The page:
restricted access Constructing Lebanon: A Century of Literary Narratives (review)
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Reviewed by
Elise Salem. Constructing Lebanon: A Century of Literary Narratives. Gainesville: UP of Florida, 2003. xi + 292 pp.

What first becomes evident from the title of Elise Salem's book Constructing Lebanon: A Century of Literary Narratives is the fluidity and continuity encapsulated in the verb "constructing," signifying an act that, by virtue of it being constantly in flux, ultimately becomes a form of reconstruction. An antidote to static formations, this act reflects the changing sociopolitical features of a nation that constantly calls for redefinitions and reformulations. Salem's innovative work expands the boundaries of literary analysis by tracing the role that literary narratives play, as forms of cultural productions, in interpreting and shaping the Lebanese nation, so much so that literature becomes part and parcel of this country's convoluted politics and bloody history.

The range of texts handled by Salem, spanning over a century of literary production, although not exhaustive, serves as an apt representation of the national moment from which each of these texts emanated. They signal the forever changing face of Lebanon, from its inception as a nation-state in 1920, to its independence in 1943, to the beginning of the civil war in 1975, followed by the postwar reconstruction project starting from 1990 and extending to the present. Salem's successful efforts to create parallels between Lebanese literary narratives and their "historical, political, and socioeconomic" contexts (x) draws upon several theories of nation-formation by the likes of Ernest Renan, Ernest Geller, Eric Hobsbawm, and Benedict Anderson. The most influential voice echoed in Salem's study, however, belongs to Antonio Gramsci, whose exploration of the relationship between nation and culture remains the foremost theoretical and practical model for this book.

Divided into three main parts, covering the Lebanese prewar, war, and postwar periods respectively, the seven chapters of Constructing Lebanon chronologically outline a range of cultural output produced during each period, focusing primarily on novels, while referencing other artistic forms including music, plays, and poetry. Narrowing the scope of this extensive study to focus on specific narratives from each designated historical period does not limit or undermine the import of this critical venture; it instead facilitates a better understanding of the complex constructions of this nation through an adequately chosen selection of its cultural productions.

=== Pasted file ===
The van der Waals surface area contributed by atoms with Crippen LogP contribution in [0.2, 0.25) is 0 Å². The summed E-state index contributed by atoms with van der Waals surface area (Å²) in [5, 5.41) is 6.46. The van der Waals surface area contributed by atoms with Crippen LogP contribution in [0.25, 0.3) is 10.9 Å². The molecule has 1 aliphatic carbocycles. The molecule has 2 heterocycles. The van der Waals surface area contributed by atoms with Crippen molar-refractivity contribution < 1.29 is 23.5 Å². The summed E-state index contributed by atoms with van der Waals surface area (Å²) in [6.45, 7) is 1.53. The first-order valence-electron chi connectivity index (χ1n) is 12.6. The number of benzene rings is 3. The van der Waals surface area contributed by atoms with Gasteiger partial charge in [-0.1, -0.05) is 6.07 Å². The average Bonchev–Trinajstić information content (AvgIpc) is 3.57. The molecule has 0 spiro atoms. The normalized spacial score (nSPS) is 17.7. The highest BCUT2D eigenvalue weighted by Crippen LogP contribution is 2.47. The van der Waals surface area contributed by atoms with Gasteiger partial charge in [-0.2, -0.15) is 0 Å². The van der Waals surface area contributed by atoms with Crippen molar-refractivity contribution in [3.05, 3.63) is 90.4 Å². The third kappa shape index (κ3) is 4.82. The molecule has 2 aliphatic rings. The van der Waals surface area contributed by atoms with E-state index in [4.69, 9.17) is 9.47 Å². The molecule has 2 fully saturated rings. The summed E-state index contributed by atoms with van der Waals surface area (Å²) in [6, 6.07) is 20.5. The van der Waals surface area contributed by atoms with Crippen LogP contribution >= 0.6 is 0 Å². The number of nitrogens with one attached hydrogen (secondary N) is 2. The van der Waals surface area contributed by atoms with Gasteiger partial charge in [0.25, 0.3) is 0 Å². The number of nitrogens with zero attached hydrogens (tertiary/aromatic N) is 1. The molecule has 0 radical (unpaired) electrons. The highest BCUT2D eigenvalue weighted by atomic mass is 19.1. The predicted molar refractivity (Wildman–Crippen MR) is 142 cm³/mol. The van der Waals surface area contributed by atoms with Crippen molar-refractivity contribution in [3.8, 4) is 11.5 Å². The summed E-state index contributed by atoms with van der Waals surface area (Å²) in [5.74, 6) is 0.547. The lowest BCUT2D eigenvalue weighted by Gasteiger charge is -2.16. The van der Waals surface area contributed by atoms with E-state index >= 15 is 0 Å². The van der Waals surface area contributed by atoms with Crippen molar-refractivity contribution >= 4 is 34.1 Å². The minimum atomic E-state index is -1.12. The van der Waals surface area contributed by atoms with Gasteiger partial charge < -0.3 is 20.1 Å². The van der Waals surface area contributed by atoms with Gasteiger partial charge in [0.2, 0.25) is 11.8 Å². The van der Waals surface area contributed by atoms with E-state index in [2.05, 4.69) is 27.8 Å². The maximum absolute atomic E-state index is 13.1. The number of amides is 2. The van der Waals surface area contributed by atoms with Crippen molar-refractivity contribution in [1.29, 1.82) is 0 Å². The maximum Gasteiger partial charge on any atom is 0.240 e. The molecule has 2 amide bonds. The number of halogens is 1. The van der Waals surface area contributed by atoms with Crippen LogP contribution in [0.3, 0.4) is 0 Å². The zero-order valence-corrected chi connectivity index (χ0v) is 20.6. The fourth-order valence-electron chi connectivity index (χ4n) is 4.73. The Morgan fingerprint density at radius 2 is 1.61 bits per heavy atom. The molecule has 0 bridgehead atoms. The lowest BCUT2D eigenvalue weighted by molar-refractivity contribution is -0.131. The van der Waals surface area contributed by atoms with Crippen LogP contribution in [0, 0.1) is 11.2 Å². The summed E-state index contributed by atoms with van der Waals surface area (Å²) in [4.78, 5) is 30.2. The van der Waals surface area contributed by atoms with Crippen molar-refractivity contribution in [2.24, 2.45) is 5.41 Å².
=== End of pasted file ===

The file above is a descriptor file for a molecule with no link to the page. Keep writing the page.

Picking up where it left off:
Salem's analysis of the texts that contribute toward constructing and upholding the national myth of an "idealized . . . pluralistic . . . [and] resilient Lebanon" (5-6) starts in the first part of the book with Khalil Gibran's work, which was elemental in shaping early on a Lebanese identity at home and abroad, as well as positing an often romanticized [End Page 800] depiction of the homeland. Various other featured artists included in this section whose work were directly plugged into the nation's formation include the likes of Michel Chiha, Sa'id Akl, Michel Trad, Marun 'Abud, and the Rahbani brothers accompanied by the singer Fayruz. Avoiding any simplistic groupings of writers and themes, Salem points to the multiple perspectives inherent in this selection, one that simultaneously describes and informs the nation's construction from varying points of view, including the romantic and the nationalistic.

In the second part of the book, Salem moves on to focus on war narratives, most notably by women writers such as Hanan al-Shaykh, Ghada Samman, and Hoda Barakat, whose works, The Story of Zahra, Beirut Nightmares, and The Stone of Laughter respectively, "confronted the Lebanese war and explored the psychology of the Lebanese" (9). Other writers publishing during this time period include Elias Khoury, Yusuf Habshi al-Ashqar, Hassan Daoud, and Rachid al-Da'if, as well as playwright/musician Ziad Rahbani, all of whom produced narratives that separately helped "challenge national discourse . . . [and] national rhetoric" (7). Instead of providing a quick and cursory survey of these writer's narratives, Salem goes into great detail analyzing individual texts, clearly underscoring the manner in which they undercut national myths of identity and tradition, thus contributing to a reconstruction of the nation.

The third part of Constructing Lebanon constitutes an important chapter of postwar literary analysis, especially with the rising need to intellectually and psychologically confront the actualities of the war to...


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